Leithen Mills c.1930
Dobson’s Mill, a three storey building of stone and lime, was built in 1846 on the west bank of Leithen Water on land leased to brothers John and Adam Dobson by the last Earl of Traquair. The yarn spinning business was later equipped for dyeing and weaving. In 1858 a feu with water rights in place of the original lease was granted to John Dobson. In the 1860s the factory contained three sets of carding-engines, 34 power and hand looms, and about 2500 spindles. Just below 100 people were employed producing tweeds, tartans and a variety of fancy shirtings. By this time the power from the water-wheels was being supplemented by steam. John Dobson died in 1869 and the factory passed to John Dobson (jun.) and James Wood Dobson. Unfortunately, they went bankrupt in 1879 and the factory was sold to G.A.D.C. Ferguson. Ferguson adapted the mill for the manufacture of silk thread, employing skilled men from the north of England in its production. In 1884 his trustees transferred the ownership of the factory to Captain Charles R.K. Ferguson who eventually sold the failing business to John Ballantyne of Stoneyhill, Walkerburn, and the head of Henry Ballantyne & Sons.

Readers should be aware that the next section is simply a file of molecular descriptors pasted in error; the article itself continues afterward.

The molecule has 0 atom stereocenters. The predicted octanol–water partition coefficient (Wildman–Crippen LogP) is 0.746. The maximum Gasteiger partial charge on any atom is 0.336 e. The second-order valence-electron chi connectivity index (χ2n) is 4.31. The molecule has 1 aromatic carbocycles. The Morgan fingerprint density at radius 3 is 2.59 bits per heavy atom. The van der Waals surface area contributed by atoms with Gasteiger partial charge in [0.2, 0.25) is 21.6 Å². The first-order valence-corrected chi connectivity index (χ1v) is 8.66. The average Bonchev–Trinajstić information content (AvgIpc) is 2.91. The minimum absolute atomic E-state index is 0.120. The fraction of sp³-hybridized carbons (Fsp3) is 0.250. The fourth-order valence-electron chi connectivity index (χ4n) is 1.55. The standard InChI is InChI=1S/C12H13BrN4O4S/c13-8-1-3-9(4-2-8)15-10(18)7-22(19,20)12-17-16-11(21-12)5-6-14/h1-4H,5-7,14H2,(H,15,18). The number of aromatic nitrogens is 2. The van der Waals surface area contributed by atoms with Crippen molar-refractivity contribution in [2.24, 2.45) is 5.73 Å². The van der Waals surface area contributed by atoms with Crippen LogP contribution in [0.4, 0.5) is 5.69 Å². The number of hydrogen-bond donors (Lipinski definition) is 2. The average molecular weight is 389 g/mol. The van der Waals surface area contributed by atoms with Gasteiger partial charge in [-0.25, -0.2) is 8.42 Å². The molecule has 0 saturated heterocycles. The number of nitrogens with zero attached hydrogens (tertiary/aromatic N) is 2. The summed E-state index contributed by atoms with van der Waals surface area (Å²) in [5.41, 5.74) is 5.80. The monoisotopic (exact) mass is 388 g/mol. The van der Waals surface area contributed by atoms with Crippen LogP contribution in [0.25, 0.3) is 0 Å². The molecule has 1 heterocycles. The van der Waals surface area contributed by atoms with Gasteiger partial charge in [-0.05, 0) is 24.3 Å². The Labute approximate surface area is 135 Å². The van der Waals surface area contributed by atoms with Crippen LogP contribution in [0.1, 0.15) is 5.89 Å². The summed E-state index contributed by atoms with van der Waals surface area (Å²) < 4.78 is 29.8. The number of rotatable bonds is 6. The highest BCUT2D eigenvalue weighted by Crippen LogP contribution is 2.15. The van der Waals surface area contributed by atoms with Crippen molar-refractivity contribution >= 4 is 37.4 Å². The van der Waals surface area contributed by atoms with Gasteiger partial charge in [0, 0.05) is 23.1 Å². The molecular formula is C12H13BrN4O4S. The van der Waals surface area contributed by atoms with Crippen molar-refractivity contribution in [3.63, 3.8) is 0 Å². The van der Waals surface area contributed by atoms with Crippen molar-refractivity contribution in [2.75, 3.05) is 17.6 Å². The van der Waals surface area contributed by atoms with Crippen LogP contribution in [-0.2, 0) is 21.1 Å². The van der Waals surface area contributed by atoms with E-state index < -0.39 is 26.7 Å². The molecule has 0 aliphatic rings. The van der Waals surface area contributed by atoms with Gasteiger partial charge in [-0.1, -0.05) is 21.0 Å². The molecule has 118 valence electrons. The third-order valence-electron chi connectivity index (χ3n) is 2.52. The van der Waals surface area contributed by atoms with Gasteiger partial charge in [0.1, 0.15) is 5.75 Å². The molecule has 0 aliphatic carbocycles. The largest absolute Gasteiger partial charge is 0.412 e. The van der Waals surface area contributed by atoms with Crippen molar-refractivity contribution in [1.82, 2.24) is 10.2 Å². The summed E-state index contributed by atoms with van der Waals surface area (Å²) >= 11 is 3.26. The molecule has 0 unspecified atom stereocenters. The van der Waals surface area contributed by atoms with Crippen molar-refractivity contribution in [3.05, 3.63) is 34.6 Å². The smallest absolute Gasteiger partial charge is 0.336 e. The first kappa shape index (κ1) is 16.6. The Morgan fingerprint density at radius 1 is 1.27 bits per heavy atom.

This factory and an adjoining small hosiery mill (Wood’s factory) became incorporated into the Walkerburn firm and were subsequently known collectively as Leithen Mills. The mill reverted to the spinning of woollen yarn. Walter Smail, who was related through marriage to the Ballantynes, leased the factory for a number of years but apparently he, too, got into financial difficulties.
Early in the 20th century the Ballantynes resumed control of the mill, known as Leithen Mills Spinning Company, enlarging and modernizing the factory for spinning and weaving woollen yarn. After the First World War cashmere yarn was spun for Caerlee Mill (belonging to D. Ballantyne Brothers) at the time the latter was starting to manufacture knitted hosiery items.
In the early 1960s the mill employed 60 people engaged in the spinning of animal fibres such as cashmere, wool, alpaca and vicuna. The yarn was sent mainly to knitwear companies in Scotland and England (Third Statistical Account).
In 1981, following the takeover of Henry Ballantyne & Sons by Laidlaw & Fairgrieve production at Leithen Mills ceased and all the machinery was transferred to Walkerburn. The mill was demolished in 1991, the final act being the spectacular collapsing of the 100 foot mill chimney.